As we enter into a new school year, we are edified by the work done by our Catholic schools and academies. Principals, teachers, pastors, all united by the one single goal to teach our young people and to form them to be women and men for others, have spent countless hours preparing for our young people to return, in person, to class this September. Guided by the Diocesan Schools Office and the Vicar for Catholic Schools, Msgr. David Cassato, the sure hope is that we will have a safe, happy, healthy, and holy school year.
Living under the specter of COVID-19, we have learned that sometimes the best-laid plans, despite our best efforts, fall through and we have to change.
Flexibility and being reasonable are required more than ever from our parents, students, administrators, and teachers. Following the small precautions of masking, social distance protocols, handwashing, and other simple actions can help the spread of the COVID-19 pandemic.
We were able to do this as a Diocese when we were blessed to have our parish churches reopen for daily and weekday Masses in June and July. Thanks be to God, we have been able to come together as parish communities to worship the Lord in spirit and truth. Each parish prepared and showed reasonable due diligence. Let’s do the same with our schools — Catholic schools!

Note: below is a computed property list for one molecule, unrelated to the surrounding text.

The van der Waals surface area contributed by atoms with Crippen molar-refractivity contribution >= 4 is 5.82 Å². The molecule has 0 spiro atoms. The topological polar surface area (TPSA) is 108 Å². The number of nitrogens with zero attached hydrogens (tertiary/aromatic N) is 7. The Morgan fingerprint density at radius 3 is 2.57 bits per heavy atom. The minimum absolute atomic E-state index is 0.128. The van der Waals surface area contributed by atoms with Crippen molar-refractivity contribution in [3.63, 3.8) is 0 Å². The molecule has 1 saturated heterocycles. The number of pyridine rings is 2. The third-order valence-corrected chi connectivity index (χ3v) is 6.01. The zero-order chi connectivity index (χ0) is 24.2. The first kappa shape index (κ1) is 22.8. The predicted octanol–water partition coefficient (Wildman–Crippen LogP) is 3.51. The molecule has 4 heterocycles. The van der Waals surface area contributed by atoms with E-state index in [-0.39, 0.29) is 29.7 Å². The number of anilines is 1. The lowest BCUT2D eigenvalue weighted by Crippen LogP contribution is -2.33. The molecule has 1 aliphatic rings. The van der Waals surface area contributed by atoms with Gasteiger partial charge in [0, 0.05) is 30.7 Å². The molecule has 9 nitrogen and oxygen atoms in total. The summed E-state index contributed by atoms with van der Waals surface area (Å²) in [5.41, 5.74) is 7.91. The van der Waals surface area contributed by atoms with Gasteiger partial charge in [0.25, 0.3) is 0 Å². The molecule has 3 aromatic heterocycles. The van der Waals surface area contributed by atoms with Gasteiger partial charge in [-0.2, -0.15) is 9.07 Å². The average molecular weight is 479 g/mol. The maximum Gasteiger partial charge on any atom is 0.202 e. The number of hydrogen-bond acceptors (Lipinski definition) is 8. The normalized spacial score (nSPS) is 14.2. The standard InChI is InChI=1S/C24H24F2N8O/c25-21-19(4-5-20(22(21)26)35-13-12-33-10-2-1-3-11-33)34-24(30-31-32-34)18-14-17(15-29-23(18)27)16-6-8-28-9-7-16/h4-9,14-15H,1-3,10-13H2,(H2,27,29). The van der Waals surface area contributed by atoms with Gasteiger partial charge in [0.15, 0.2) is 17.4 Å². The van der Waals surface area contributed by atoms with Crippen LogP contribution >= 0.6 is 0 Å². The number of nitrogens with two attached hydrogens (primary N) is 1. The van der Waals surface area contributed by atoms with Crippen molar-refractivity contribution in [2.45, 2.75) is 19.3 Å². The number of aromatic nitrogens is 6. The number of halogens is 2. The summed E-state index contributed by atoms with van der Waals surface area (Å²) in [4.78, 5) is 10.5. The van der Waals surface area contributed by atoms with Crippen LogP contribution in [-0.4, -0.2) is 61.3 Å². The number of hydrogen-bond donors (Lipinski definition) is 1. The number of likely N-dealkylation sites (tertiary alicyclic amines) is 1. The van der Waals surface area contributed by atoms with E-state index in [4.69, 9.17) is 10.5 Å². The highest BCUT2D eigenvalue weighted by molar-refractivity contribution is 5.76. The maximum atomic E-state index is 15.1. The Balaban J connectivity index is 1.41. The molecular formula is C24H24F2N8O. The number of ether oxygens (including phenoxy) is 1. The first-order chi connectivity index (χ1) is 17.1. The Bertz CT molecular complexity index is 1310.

With the passing of Brother Ralph Darmento, FSC, the Diocese as a whole mourns the loss of a man who was dedicated to Catholic education. Brother Ralph was a familiar sight to so many parishes and schools in the Diocese of Brooklyn where he served as Deputy Superintendent of Schools.
Being a religious brother, a man in consecrated life, having taken vows of poverty, chastity, and obedience, Brother Ralph was a gift to this Diocese and to so many other people whom he had encountered in the midst of his apostolates. Perhaps in his passing to the arms of the Lord, we might wish to draw attention to the vocation of religious brothers in the Church.
As we know, vocations to the priesthood and the religious life are the responsibility of the whole Church, beginning with the family unit and then moving on to the parish. Our children and young men and women are familiar with the vocation to the priesthood. Some are at least familiar with the presence of women religious, sisters and nuns, and we are blessed with the presence of many communities of sisters and nuns in the Diocese. However, since the close of the Second Vatican Council, the number of religious brothers whom our young people encounter has truly become diminished.
We need to pray for religious men, those men who consecrate themselves to the Lord to service of the Church. So many of us have been taught by brothers, be they Franciscan, Xavierian, Irish Christian, De Salle Christian brothers, and many other communities. Perhaps this week we might wish to offer a prayer for an increase of the vocation to serving in the Church as a religious brother. Perhaps we might wish to recall gratefully those religious men who have inspired us to be better men and women, better Catholic Christians by serving us as religious brothers by writing into our letters’ page.